And Zerlina, let's start with the end point there. Donald Trump has a video ad showing pictures of things that are happening while Donald Trump is president ending with, "You won't be safe in Joe Biden's America."

ZERLINA MAXWELL, MSNBC POLITICAL ANALYST: Yes. It's really funny because it's literally the opposite of reality. Normally Donald Trump may lie by tweaking one part of his narrative to fit the reality that is in his own head. But in this case, this is Donald Trump's America.

And the fact of the matter is, Lawrence, Joe Biden makes the most important point in that clip you played. Donald Trump, regardless of whether or not he was telling us the truth, or regardless of whether or not he was telling Bob Woodward the truth in private, he didn't have anything stopping him from getting the appropriate PPE equipment and activating all of the federal levers of power to ensure that it could take care of the pandemic in terms of the actions of his job.

What he said is actually a whole separate conversation and equally problematic, but he could have done his job, and he did not do that. And that is, I think, the key point. This is Donald Trump's America, and he is the one failing.

O'DONNELL: Professor Cobb, it's striking to see vice presidential candidate Harris in Miami today and meeting with black community leaders there because in the numbers of black voters who didn't vote four years ago in Miami, there are enough to get a higher vote count for Joe Biden than Donald Trump for the state. You can win that state by turning out that vote in southern Florida.

JELANI COBB, MSNBC POLITICAL ANALYST: Sure. And I think that there are lots of Republicans in southern Florida who are aware of that. And I think that's one of the reasons why we're seeing the kinds of legislation that we have seen as of late.

As you saw the referendum that was held at the end of last year about whether or not to allow people who have formally had convictions to be re-enrolled and be registered and be eligible to vote. And that was passed only to see the legislature and the fact that we have been in a poll tax, saying that people have to pay all the financial calls and make restitution to the state before they are allowed to register to vote.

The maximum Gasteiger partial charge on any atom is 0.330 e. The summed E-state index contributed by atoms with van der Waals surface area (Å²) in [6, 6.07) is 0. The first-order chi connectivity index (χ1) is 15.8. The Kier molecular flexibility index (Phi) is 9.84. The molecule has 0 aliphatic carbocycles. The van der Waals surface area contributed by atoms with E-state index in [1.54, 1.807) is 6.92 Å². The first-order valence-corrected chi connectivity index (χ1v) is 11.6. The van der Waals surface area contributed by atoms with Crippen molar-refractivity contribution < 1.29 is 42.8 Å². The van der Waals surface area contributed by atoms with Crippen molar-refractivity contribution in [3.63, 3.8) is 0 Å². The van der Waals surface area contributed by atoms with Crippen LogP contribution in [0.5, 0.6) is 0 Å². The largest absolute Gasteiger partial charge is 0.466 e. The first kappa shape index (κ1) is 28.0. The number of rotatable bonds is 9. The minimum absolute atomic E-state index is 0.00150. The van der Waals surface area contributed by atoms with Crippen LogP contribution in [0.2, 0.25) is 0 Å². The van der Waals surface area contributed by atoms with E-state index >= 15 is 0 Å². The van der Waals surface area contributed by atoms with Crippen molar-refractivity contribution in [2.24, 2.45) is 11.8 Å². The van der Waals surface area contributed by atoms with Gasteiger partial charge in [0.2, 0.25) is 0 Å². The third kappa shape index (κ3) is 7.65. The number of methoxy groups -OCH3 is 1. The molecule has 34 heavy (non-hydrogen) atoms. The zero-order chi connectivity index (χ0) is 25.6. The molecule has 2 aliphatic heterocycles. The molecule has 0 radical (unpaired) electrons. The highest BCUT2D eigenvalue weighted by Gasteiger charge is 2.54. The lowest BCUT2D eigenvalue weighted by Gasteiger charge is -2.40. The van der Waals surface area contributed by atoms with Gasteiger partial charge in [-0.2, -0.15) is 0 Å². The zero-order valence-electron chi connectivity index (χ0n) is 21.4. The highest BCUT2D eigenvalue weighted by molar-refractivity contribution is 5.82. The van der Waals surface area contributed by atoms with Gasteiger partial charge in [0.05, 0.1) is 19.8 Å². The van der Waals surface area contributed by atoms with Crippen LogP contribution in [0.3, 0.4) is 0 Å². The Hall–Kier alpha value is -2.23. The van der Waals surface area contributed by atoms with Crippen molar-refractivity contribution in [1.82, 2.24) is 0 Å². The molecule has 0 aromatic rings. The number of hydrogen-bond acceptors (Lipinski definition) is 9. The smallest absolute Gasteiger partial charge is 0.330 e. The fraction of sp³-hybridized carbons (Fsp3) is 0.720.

So I think we're seeing all these mechanisms that go to essentially (INAUDIBLE) of the electorate to try to offset that possibility.

O'DONNELL: Zerlina, yesterday we learned from excerpts from Bob Woodward's book when he asked Donald Trump this exchange about do you feel you should work to try to understand, as Woodward put it, do you feel you should work to try to understand the anger and the pain particularly black people feel in this country. And Donald Trump says, "No. You really drank the Kool Aid, didn't you? Listen to you. Wow, no. I don't feel that at all."

What was your reaction to the way Donald Trump answered that question?

MAXWELL: He's telling the truth, which is a rarity for Donald Trump. And so, I think that it's refreshing for Donald Trump to say how he really feels. I mean it was in private with Bob Woodward. He does not care about the pain and suffering of black people. He does not care about the pain and suffering of any Americans frankly, and that is not an opinion at this point. He has demonstrated that through his actions.

Mary Trump has a quote in her book, Lawrence, that when I got to it I stopped in my tracks. She said that she said if he can in any way profit from your death, he will facilitate it and then he will ignore the fact that you died.

And I can't stop thinking about that quote as we sit here this week with these new revelations because Donald Trump, his behavior is what cost people's lives and his failure to do his actual job.

So it's clear he doesn't care about the pain and suffering of black Americans because he's demonstrated he doesn't care about the pain and suffering of anyone.

O'DONNELL: Professor Cobb, what I was struck by in that exchange was the ease, the comfort, and I have seen this my entire life -- the ease with which white people, especially white men Donald Trump's age, will very comfortably and easily say racist things to another white man with the assumption that that is a completely acceptable thing to say.